Given the uncertainty of the current situation, managers should ideally spend some time contingency planning in the case of sudden absence of key employees, so that the leadership team can be more supportive and prepared. This may mean having nominated back-up staff for each role, trained stand-ins or a job share option. Openly discussing the re-distribution of workload amongst your team will also help. Employees are normally receptive to helping each other out.

Staying connected when working remotely

A shared, supportive remote working environment helps to create a sense of team spirit, which serves as a reminder that everyone is in this together. This is a concept that can get lost over time, when people are focused solely on their individual workloads. The conversations we have with colleagues and business partners are a central part of our working lives. Without office chatter comes a greater reliance on electronic communication, which can increase levels of isolation experienced by employees working remotely. Connectivity with colleagues, even remotely, makes our “place” within the workforce feel embedded, which can be hugely comforting during times of uncertainty. Holding daily catchups and regular video calls can be priceless in boosting morale and alleviating isolation. Managers should demonstrate consistency and commitment to their team by scheduling these in advance and, where possible, sticking to them.

You might consider holding regular, scheduled video conferencing sessions and ask your team to come with ideas to make working remotely more successful for you all. Giving everyone the opportunity to share ideas in this way will help employees feel that their contributions are valued. At the same time, knowledge sharing between team members can facilitate solutions, innovation and creativity.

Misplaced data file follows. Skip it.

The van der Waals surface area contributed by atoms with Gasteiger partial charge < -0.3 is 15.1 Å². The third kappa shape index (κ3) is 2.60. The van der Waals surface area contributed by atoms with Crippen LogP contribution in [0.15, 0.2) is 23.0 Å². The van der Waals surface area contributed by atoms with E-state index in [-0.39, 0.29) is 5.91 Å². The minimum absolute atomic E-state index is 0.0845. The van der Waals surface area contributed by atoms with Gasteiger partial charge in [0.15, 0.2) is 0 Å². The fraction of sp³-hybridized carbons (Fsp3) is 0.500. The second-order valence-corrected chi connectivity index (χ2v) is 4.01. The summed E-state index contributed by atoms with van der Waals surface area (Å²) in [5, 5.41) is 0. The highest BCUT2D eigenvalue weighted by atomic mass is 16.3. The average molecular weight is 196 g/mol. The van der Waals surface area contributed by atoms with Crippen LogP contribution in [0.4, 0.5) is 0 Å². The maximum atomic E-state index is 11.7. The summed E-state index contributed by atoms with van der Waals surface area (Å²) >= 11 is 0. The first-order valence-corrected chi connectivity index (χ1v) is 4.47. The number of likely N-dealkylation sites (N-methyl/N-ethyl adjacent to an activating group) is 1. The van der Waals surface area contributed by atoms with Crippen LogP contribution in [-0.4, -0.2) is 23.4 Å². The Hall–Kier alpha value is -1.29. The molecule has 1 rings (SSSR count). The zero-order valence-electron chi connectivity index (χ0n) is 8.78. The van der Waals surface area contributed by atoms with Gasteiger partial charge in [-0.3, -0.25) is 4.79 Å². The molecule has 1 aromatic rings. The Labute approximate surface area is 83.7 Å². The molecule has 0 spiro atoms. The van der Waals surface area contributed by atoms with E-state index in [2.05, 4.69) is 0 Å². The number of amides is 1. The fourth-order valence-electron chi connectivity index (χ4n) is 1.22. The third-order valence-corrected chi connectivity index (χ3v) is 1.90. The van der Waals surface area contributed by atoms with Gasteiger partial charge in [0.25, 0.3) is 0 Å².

Mental wellbeing and working remotely

Whilst office initiatives are all well and good for improving mental wellbeing in your now remote workforce, the best solutions are often the simplest.

Offering a safe and confidential space for employees to speak to someone is fundamental in helping tackle work-related stress, as well as factors at home that could be affecting a team member’s mental wellbeing.

When working remotely with employees and colleagues, it can be more challenging to notice subtle signs of stress. Suddenly, we have been thrown into a remote world where it can be hard to see and understand the stresses and strains placed on team members.

Creating a culture of openness can encourage employees to come forward with any concerns. Commit to regular check-ins with individuals so you can acknowledge and address stresses and triggers before they become overwhelming. A problem shared is a problem halved, so if your team members feel able to help you identify the things that are causing them stress, you can work with them to alleviate matters.